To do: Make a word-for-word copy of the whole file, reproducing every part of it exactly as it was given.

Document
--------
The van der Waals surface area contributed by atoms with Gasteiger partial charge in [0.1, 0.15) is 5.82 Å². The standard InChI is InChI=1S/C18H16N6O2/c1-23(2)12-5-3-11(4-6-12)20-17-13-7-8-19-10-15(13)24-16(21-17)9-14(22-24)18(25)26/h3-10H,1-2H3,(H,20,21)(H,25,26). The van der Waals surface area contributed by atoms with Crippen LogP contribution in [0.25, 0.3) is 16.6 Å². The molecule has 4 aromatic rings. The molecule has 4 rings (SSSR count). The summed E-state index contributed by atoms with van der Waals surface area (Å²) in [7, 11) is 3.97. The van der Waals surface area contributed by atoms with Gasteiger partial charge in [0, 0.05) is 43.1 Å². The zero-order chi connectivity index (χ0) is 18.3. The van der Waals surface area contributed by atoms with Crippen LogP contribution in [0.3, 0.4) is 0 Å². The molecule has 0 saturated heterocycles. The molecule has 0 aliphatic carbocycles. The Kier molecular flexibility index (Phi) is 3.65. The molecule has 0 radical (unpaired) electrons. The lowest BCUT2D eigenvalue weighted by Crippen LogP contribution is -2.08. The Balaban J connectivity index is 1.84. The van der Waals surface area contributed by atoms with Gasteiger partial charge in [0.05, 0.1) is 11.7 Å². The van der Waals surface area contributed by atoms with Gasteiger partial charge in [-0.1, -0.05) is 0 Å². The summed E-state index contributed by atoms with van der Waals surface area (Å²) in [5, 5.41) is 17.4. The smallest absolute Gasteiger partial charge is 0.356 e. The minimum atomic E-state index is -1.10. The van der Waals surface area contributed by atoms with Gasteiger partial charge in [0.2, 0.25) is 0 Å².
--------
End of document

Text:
The van der Waals surface area contributed by atoms with Gasteiger partial charge in [0.1, 0.15) is 5.82 Å². The standard InChI is InChI=1S/C18H16N6O2/c1-23(2)12-5-3-11(4-6-12)20-17-13-7-8-19-10-15(13)24-16(21-17)9-14(22-24)18(25)26/h3-10H,1-2H3,(H,20,21)(H,25,26). The van der Waals surface area contributed by atoms with Crippen LogP contribution in [0.25, 0.3) is 16.6 Å². The molecule has 4 aromatic rings. The molecule has 4 rings (SSSR count). The summed E-state index contributed by atoms with van der Waals surface area (Å²) in [7, 11) is 3.97. The van der Waals surface area contributed by atoms with Gasteiger partial charge in [0, 0.05) is 43.1 Å². The zero-order chi connectivity index (χ0) is 18.3. The van der Waals surface area contributed by atoms with Crippen LogP contribution in [0.3, 0.4) is 0 Å². The molecule has 0 saturated heterocycles. The molecule has 0 aliphatic carbocycles. The Kier molecular flexibility index (Phi) is 3.65. The molecule has 0 radical (unpaired) electrons. The lowest BCUT2D eigenvalue weighted by Crippen LogP contribution is -2.08. The Balaban J connectivity index is 1.84. The van der Waals surface area contributed by atoms with Gasteiger partial charge in [0.05, 0.1) is 11.7 Å². The van der Waals surface area contributed by atoms with Gasteiger partial charge in [-0.1, -0.05) is 0 Å². The summed E-state index contributed by atoms with van der Waals surface area (Å²) in [5, 5.41) is 17.4. The smallest absolute Gasteiger partial charge is 0.356 e. The minimum atomic E-state index is -1.10. The van der Waals surface area contributed by atoms with Gasteiger partial charge in [0.2, 0.25) is 0 Å².